How to Treat Referees
Updated: Jun 11
“If you get too engrossed and involved and concerned in regard to things over which you have no control, it will adversely affect the things over which you have control.” - John Wooden
Coaches often tell players to focus on “controlling their controllables” in practices and games. It is an important reminder for players, as their time and energy should be focused on areas within their control, such as their preparedness, punctuality, effort, attitude, and how they respond to ups and downs of a game. Focusing on areas outside of their control, such as the weather, the opponents, the fans, or the referee only serves as a distraction and does not contribute to the desired outcome of a match.
As we begin the fall 2019 season, players, parents, and coaches should all take a moment to reflect on “controlling their controllables,” especially with respect to the referees. We cannot control the experience level, demeanor, and decisions of referees. We can only control how we interact with them and our reactions.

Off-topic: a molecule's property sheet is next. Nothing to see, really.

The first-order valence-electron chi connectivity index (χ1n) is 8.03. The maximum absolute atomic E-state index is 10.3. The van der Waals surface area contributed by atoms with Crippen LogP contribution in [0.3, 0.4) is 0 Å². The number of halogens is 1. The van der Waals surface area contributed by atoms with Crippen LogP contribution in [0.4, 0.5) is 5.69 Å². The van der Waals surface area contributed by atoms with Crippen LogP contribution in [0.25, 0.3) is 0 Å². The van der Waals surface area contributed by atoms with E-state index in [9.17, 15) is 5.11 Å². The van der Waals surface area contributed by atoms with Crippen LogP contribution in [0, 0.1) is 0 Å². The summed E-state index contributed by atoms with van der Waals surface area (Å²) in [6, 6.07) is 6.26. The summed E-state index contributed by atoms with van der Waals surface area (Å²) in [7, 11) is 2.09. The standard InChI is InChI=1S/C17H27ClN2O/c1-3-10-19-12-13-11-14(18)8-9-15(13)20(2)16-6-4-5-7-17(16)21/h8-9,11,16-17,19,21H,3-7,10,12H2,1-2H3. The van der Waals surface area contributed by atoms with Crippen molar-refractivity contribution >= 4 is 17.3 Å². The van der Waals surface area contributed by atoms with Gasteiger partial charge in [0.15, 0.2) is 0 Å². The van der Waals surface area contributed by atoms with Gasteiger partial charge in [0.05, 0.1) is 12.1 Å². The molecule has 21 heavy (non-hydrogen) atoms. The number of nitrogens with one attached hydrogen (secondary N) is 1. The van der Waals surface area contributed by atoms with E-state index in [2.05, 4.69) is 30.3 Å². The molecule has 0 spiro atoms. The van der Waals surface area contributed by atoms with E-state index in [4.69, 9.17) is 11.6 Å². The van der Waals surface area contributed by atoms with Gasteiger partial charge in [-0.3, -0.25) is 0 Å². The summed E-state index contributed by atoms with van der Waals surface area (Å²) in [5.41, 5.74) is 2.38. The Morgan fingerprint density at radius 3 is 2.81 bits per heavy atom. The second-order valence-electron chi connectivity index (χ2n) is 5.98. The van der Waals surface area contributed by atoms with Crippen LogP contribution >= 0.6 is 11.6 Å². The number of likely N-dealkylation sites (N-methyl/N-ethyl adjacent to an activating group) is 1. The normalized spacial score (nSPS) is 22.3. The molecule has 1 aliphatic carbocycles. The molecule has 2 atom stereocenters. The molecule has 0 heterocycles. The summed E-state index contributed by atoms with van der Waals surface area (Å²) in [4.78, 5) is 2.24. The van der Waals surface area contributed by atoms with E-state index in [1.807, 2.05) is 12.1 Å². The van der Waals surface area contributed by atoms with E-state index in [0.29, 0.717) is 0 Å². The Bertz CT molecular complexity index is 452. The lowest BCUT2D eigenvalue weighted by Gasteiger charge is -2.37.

When a referee makes a call that you disagree with, consider your non-verbal and verbal reactions. Consider what message those reactions send to the players, coaches, referees, opponents, and others at the match. Consider the environment that it creates on the sideline. Rather than yelling at the referee or throwing your hands in the air, try to take a deep breath and remember that those reactions only serve as a distraction, and they do not contribute to the desired outcome of the match.
We can’t control the referees, but we can control how we interact with them and how we react to their decisions.